While not Oscar worthy, Streep’s performance is entertaining and hilariously over the top. Violet shows the harsh realities of addiction and her brutal honesty fuels the story by providing comedy and scenes of intense conflict.


In terms of the male cast members, Charles (Chris Cooper) and Little Charles (Benedict Cumberbatch) have a good father-son dynamic that is enjoyable to watch, while Ewan McGregor gives a decidedly average performance that portrays the cliched “mid life crisis” and sports a poor American accent.


Despite the writer’s attempts at adding twists to the story, none of the characters’ revelations are likely to surprise the audience and the ending is disappointing.


Reviewed by Lesley Logan

American Hustle: *****



Run Time: 138mins
Cert: 15


Synopsis: In 1978 two con artists Irving Rosenfeld (Bale) and Sydney Prosser (Adams) cut a deal with FBI agent Richie DiMaso (Cooper) to help him catch other offenders in return clemency. However, Irving’s loose-cannon wife Rosalyn (Lawrence) threatens to derail the plan.


The movie is loosely based upon an FBI operation called Abscam. In 1978, where they recruited a convicted con artist, Melvin Weinberg assist them in their pursuit of two stolen paintings. Through continued collaboration with the art and insurance fraud expert, the organization’s operation evolved into an investigation of political corruption. To pull off the operation, Weinberg created a fake company, “Abdul Enterprises,” funded by two wealthy Arab sheiks. The term “Arab scam” became “Abscam.”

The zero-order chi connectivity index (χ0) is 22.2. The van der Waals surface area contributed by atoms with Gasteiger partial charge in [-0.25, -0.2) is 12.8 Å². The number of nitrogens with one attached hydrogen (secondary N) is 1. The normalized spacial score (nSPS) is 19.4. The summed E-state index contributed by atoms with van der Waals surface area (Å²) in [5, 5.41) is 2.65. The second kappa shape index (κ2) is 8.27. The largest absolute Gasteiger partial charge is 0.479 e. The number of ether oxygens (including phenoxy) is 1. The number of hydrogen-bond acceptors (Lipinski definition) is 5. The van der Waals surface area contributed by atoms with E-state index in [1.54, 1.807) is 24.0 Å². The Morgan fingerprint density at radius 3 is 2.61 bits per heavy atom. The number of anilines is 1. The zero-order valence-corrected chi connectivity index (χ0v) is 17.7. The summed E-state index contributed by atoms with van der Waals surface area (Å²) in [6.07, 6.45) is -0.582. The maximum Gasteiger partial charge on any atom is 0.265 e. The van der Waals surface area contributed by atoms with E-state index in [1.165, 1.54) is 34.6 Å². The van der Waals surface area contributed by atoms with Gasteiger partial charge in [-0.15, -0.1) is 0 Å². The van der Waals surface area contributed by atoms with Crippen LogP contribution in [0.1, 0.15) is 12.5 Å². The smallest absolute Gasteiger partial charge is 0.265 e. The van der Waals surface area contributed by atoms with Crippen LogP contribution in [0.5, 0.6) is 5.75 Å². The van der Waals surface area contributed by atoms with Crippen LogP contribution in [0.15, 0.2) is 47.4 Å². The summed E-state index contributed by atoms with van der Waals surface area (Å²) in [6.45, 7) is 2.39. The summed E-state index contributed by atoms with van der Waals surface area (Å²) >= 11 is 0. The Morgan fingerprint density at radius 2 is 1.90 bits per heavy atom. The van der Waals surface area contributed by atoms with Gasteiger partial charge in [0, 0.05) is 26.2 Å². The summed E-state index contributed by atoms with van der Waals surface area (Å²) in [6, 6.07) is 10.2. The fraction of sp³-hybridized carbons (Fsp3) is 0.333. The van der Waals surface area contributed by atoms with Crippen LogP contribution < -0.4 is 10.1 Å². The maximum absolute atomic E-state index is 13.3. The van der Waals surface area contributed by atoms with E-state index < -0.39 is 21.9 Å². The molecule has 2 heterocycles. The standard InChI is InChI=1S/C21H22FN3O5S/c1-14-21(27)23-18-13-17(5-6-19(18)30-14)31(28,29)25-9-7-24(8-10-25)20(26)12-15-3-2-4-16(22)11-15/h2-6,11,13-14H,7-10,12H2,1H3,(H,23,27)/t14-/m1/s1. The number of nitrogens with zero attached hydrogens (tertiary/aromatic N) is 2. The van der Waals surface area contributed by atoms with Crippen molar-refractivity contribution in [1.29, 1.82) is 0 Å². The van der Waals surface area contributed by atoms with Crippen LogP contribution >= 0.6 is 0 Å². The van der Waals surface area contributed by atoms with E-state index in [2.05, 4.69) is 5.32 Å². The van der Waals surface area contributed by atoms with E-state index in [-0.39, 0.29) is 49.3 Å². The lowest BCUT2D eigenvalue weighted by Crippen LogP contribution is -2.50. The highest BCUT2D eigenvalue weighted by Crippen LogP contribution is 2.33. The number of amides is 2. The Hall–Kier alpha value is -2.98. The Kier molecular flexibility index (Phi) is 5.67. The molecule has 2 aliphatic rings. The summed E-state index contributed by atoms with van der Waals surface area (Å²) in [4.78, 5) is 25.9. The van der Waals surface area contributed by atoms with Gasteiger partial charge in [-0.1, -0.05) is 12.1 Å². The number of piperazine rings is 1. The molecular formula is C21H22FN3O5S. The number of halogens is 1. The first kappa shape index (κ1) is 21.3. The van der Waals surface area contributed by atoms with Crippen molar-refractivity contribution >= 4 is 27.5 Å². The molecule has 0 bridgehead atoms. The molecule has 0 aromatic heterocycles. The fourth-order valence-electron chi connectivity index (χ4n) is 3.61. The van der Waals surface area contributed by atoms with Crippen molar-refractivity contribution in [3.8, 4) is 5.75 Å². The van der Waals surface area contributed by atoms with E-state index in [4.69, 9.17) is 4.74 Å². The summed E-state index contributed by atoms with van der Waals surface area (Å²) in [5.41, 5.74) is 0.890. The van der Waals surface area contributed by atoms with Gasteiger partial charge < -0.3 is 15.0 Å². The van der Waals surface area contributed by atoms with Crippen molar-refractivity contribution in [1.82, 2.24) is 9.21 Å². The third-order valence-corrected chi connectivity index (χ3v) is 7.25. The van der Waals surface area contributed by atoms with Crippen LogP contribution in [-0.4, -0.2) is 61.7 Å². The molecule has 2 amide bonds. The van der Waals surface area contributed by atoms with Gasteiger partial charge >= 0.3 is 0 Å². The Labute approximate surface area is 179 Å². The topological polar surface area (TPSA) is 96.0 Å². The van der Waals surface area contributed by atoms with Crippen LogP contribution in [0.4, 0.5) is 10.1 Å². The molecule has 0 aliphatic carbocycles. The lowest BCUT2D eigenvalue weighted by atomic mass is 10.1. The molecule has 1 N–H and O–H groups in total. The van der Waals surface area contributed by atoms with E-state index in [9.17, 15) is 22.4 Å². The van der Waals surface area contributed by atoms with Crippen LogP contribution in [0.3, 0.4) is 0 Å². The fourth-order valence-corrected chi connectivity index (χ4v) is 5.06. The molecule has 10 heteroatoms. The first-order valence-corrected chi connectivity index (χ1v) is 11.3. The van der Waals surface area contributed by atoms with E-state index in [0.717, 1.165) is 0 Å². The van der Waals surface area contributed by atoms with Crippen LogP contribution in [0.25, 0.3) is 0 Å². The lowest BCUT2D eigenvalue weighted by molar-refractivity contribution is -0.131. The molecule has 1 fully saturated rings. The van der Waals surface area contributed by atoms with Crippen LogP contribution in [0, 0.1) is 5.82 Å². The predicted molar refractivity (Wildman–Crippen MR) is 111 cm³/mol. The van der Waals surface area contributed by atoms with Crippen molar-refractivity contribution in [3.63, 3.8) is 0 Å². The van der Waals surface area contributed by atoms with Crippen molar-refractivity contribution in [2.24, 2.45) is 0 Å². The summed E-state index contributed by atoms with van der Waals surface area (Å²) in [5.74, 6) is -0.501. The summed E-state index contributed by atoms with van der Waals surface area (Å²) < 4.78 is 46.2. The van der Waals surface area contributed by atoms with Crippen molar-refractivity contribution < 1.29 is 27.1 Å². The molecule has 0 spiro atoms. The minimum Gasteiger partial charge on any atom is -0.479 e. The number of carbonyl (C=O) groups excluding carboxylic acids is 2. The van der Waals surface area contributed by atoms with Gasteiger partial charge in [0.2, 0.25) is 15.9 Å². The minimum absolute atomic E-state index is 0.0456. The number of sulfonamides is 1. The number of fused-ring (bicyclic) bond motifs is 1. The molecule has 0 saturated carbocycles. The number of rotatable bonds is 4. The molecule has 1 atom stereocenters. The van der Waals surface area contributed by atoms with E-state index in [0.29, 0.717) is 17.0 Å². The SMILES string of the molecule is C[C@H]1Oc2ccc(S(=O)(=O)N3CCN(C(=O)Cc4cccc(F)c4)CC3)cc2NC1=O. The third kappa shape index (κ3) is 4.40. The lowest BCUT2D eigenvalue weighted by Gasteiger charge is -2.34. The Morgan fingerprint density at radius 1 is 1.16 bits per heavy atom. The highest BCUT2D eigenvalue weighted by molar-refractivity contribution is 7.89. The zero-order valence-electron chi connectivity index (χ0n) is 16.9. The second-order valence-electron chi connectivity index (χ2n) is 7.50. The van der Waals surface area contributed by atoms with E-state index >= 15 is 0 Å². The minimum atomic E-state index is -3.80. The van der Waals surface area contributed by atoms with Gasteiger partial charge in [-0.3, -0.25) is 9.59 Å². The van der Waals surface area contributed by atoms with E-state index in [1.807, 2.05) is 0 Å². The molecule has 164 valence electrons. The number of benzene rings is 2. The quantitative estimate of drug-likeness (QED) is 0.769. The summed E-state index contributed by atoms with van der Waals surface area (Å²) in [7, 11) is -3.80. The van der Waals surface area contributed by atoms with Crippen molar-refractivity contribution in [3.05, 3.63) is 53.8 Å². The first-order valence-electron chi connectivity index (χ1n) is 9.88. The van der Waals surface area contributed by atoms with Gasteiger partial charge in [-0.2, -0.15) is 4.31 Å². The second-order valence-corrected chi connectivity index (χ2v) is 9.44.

David O’Russell has decided to rename the characters in this true life event. So Melvin Weinberg becomes Christian Bale’s Irving Rosenfeld. Similar in tone to Goodfellas and Wag The Dog. Rosenfeld narrates the crazy story with a resentful and self obsessed point of view.

In fact all the characters in this story appear to be obsessed with themselves some way or another. DiMaso (Cooper) only worries about his career, Rosalyn (Lawrence) worries about her lifestyle, Sydney worries about being herself and Carmine worries about his image. Only DiMaso’s boss (the fantastic Louis CK) appears to be more grounded and less worried himself.


The film is clearly influenced by the works of Martin Scorsese and Paul Thomas Anderson especially by Goodfellas and Boogie Nights with the sweeping camerawork and funky soundtracks.


The performances are spectacular with Bale, Cooper and Adams all playing off each other with exquisite comic timing. In particular Lawrence cements her current can-do-no-wrong status in an extraordinary scene, just shows she is no passing fancy and is hilarious in a comical scene, which uses McCartney’s classic Live and Let Die to great effect.


The pace is slow to start, however given time is a wonderful enthralling piece of filmmaking at it’s best. After the disastrous I Heart Huckabees, O’Russell has regained his status as one of the best independent directors of his generation.


Reviewed by Paul Logan